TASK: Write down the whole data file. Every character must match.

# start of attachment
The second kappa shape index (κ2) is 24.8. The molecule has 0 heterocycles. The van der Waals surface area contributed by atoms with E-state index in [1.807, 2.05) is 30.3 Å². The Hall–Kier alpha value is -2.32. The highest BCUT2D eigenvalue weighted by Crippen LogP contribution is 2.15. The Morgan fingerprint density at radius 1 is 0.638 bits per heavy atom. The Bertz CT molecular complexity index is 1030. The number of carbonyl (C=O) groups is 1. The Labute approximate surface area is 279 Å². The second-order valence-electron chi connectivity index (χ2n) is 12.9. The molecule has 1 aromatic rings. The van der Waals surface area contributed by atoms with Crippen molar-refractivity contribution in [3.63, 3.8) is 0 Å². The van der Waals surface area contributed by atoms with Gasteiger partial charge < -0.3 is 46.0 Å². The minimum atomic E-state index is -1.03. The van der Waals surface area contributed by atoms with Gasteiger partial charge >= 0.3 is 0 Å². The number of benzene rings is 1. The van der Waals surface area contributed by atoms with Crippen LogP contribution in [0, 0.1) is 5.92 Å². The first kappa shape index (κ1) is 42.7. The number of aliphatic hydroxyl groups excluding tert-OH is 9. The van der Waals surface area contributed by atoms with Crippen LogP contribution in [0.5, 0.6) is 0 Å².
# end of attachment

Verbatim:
The second kappa shape index (κ2) is 24.8. The molecule has 0 heterocycles. The van der Waals surface area contributed by atoms with E-state index in [1.807, 2.05) is 30.3 Å². The Hall–Kier alpha value is -2.32. The highest BCUT2D eigenvalue weighted by Crippen LogP contribution is 2.15. The Morgan fingerprint density at radius 1 is 0.638 bits per heavy atom. The Bertz CT molecular complexity index is 1030. The number of carbonyl (C=O) groups is 1. The Labute approximate surface area is 279 Å². The second-order valence-electron chi connectivity index (χ2n) is 12.9. The molecule has 1 aromatic rings. The van der Waals surface area contributed by atoms with Crippen molar-refractivity contribution in [3.63, 3.8) is 0 Å². The van der Waals surface area contributed by atoms with Gasteiger partial charge < -0.3 is 46.0 Å². The minimum atomic E-state index is -1.03. The van der Waals surface area contributed by atoms with Gasteiger partial charge >= 0.3 is 0 Å². The number of benzene rings is 1. The van der Waals surface area contributed by atoms with Crippen LogP contribution in [0, 0.1) is 5.92 Å². The first kappa shape index (κ1) is 42.7. The number of aliphatic hydroxyl groups excluding tert-OH is 9. The van der Waals surface area contributed by atoms with Crippen LogP contribution in [0.5, 0.6) is 0 Å².